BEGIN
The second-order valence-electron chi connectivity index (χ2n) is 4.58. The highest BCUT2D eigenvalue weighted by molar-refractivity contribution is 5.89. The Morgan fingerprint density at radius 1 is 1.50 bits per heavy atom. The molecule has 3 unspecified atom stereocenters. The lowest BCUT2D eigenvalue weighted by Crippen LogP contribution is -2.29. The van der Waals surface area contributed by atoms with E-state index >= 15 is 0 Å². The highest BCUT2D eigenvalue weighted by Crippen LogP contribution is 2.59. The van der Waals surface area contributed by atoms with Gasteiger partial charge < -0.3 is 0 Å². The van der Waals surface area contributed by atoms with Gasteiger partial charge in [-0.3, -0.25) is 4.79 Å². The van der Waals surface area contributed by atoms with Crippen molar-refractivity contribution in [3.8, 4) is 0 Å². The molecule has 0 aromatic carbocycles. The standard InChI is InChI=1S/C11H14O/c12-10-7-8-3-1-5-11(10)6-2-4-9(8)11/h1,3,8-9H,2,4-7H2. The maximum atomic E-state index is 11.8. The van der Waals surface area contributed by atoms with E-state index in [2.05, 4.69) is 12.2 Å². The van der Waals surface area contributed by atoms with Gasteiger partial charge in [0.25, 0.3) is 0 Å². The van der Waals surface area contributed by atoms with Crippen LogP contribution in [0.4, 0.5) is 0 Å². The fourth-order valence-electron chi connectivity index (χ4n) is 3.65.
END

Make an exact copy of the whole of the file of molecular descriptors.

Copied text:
The second-order valence-electron chi connectivity index (χ2n) is 4.58. The highest BCUT2D eigenvalue weighted by molar-refractivity contribution is 5.89. The Morgan fingerprint density at radius 1 is 1.50 bits per heavy atom. The molecule has 3 unspecified atom stereocenters. The lowest BCUT2D eigenvalue weighted by Crippen LogP contribution is -2.29. The van der Waals surface area contributed by atoms with E-state index >= 15 is 0 Å². The highest BCUT2D eigenvalue weighted by Crippen LogP contribution is 2.59. The van der Waals surface area contributed by atoms with Gasteiger partial charge < -0.3 is 0 Å². The van der Waals surface area contributed by atoms with Gasteiger partial charge in [-0.3, -0.25) is 4.79 Å². The van der Waals surface area contributed by atoms with Crippen molar-refractivity contribution in [3.8, 4) is 0 Å². The molecule has 0 aromatic carbocycles. The standard InChI is InChI=1S/C11H14O/c12-10-7-8-3-1-5-11(10)6-2-4-9(8)11/h1,3,8-9H,2,4-7H2. The maximum atomic E-state index is 11.8. The van der Waals surface area contributed by atoms with E-state index in [2.05, 4.69) is 12.2 Å². The van der Waals surface area contributed by atoms with Gasteiger partial charge in [0.25, 0.3) is 0 Å². The van der Waals surface area contributed by atoms with Crippen LogP contribution in [0.4, 0.5) is 0 Å². The fourth-order valence-electron chi connectivity index (χ4n) is 3.65.